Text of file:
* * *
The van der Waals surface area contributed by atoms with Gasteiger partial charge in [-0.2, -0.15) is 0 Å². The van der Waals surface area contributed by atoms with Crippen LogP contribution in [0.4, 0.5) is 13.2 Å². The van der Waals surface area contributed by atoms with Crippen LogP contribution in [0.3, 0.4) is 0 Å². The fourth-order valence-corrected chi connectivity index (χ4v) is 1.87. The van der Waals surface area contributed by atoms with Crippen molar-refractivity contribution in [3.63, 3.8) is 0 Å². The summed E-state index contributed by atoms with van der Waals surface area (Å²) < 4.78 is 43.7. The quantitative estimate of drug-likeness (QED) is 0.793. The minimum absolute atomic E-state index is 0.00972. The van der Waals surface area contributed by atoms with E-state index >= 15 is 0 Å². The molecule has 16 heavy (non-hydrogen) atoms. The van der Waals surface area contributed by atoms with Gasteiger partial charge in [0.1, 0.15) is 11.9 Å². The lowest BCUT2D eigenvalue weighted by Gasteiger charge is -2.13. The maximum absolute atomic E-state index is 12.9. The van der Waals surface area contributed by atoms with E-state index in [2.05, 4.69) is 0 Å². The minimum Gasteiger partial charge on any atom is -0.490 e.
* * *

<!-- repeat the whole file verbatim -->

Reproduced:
The van der Waals surface area contributed by atoms with Gasteiger partial charge in [-0.2, -0.15) is 0 Å². The van der Waals surface area contributed by atoms with Crippen LogP contribution in [0.4, 0.5) is 13.2 Å². The van der Waals surface area contributed by atoms with Crippen LogP contribution in [0.3, 0.4) is 0 Å². The fourth-order valence-corrected chi connectivity index (χ4v) is 1.87. The van der Waals surface area contributed by atoms with Crippen molar-refractivity contribution in [3.63, 3.8) is 0 Å². The summed E-state index contributed by atoms with van der Waals surface area (Å²) < 4.78 is 43.7. The quantitative estimate of drug-likeness (QED) is 0.793. The minimum absolute atomic E-state index is 0.00972. The van der Waals surface area contributed by atoms with E-state index >= 15 is 0 Å². The molecule has 16 heavy (non-hydrogen) atoms. The van der Waals surface area contributed by atoms with Gasteiger partial charge in [0.1, 0.15) is 11.9 Å². The lowest BCUT2D eigenvalue weighted by Gasteiger charge is -2.13. The maximum absolute atomic E-state index is 12.9. The van der Waals surface area contributed by atoms with E-state index in [2.05, 4.69) is 0 Å². The minimum Gasteiger partial charge on any atom is -0.490 e.